products they support have an environmental or social dimension."

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Manager denies that the "Air-to-Earth" program is a high-minded PR
campaign to offset Nike's growing reputation as an anti-child company, but
he admits that if the subject of child labor comes up in discussion, the
company will use that time to defend its practices. "We have to be vigilant
in speaking directly to consumers about their issues," Manager says.

Campaign for Labor Rights, a Washington, D.C., organization, also has
developed an educational program about Nike and other companies accused of
unethical child labor practices. To teach 4th to 12th grade students in Canada and the
United States about the issue, it sells the
"Global Sweatshop Curriculum Packet," which covers
everything from how much Nike factory workers make a day to the difference
between a minimum wage and a living wage. Although Brissell is quick to
point out that the organization doesn't advocate a boycott or suggest that kids stop buying
Nike
products, a question in its material asks: "When you buy a shirt, would it
matter to you if you knew that the workers are locked up in the factory
during the day so they can't get out and they might die if there was a
fire?"

In a lesson about the difference between campaigns and boycotts, the text
concludes: "As an individual you are going to have to decide for yourself
what is the best way to support these campaigns. Some people decide as
individuals that they will boycott brands which are the focus of a
campaign. Others will write letters to the company."

But when kids tell their parents they disapprove of a product, are they acting out of sincere belief or simply repeating spoon-fed
rhetoric from adults? What came first? The kids' own activism or the
ideologies from adults?

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Classrooms have long been target audiences for companies, says Kathleen
Lyons, a spokeswoman for the National Education Association, because they
can "brand" the children early and instigate spending habits that could last a
lifetime. Lyons believes that special interest groups, such as Campaign for
Labor Rights, are also discovering just how impressionable children are.

"It's not good practice to use students as pawns in a political or
commercial enterprise," Lyons says. "They're trying to promote a point of
view or commercial product to a captive audience. Teachers want to
expose their students to a wide range of ideas, but they also want to expose
them to objective material."

Most educational materials are subject to lengthy approval processes,
with state and local boards of education analyzing the information before it
ever reaches the children. But corporations and
activists are getting around these review processes by shipping information
directly to the classrooms, says Lyons.

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Case in point: When Geof Garner taught a lesson from Campaign for Labor Rights' Global Studies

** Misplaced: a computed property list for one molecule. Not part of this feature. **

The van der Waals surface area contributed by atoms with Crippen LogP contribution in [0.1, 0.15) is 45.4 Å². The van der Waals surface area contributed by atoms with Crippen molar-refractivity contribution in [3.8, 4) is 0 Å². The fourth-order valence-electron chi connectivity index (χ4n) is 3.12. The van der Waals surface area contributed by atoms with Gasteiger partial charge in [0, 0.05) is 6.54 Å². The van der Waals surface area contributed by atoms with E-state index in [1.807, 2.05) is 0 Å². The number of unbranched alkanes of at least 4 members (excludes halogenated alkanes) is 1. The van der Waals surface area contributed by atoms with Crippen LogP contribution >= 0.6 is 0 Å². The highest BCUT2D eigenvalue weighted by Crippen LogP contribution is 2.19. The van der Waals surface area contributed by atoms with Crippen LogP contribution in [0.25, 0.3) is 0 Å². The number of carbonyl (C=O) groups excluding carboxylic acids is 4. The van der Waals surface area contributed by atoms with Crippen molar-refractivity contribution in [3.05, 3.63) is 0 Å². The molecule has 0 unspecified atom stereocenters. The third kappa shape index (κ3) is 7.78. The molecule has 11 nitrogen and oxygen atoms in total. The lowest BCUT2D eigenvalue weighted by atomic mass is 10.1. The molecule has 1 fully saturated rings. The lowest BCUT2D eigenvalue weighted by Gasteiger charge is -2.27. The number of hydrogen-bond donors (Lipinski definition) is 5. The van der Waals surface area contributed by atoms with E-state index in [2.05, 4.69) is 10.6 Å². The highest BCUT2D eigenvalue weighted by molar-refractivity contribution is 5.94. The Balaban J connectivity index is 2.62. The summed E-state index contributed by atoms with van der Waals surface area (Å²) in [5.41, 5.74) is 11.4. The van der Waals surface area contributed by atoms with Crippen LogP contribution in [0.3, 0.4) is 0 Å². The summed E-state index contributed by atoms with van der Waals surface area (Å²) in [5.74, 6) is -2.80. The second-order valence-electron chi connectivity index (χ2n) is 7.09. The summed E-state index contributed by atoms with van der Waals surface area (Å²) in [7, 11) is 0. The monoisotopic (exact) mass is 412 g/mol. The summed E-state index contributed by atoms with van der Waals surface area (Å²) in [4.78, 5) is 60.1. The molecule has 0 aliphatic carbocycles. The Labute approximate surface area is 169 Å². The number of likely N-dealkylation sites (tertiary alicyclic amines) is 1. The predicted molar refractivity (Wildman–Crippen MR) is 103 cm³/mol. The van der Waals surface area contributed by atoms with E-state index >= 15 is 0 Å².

Packet to his high school students, he never had to show the material to an
administrator. He feels justified in using the information as an
educational tool and scoffs at the utopian ideal of a nonbiased classroom.
"I was glad this had an angle and an attitude," he says. "Everything has a
bias; the textbook has an agenda just like this does. So I had no
reservations in using it. The more perspectives, the merrier citizens we
will have," he says. Garner maintains that teachers need the instructional
materials like the Global Studies Packet because many textbooks don't cover
the pressing issues of the day.

UNICEF's Nelson points out that while kids may believe in a cause
wholeheartedly, they sometimes need the help of adults to learn how to
contact the press, to organize, to make their voices heard. Whether
children have the necessary experience and access to information to make
informed decisions remains in question. But in a country where many adults
take less and less interest in public citizenship, children, with
their fierce passion for fairness, may be the last bastion of moral engagement.

Although Christina, the 16-year-old activist, originally heard about the
Nike controversy from the social workers at her community center, she
maintains that it was her own compassion that motivated her to get
involved. "It's a moral issue; it's clear to me that what's going on in
these countries is not right," she says. Her voice cracks as she grapples
with how to express her conviction, and then she begins to cry. "When I see
the hungry people in Somalia, I just cry. I see them on TV and it does
something to me. I just want to help out everybody -- regardless of race or
color."

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Dawn MacKeen

Dawn MacKeen is a former senior writer for Salon, and author of a forthcoming book about her grandfather’s survival of the Armenian Genocide, "The Hundred-Year Walk: An Armenian Odyssey" (Houghton Mifflin Harcourt, January 2016).

MORE FROM Dawn MacKeen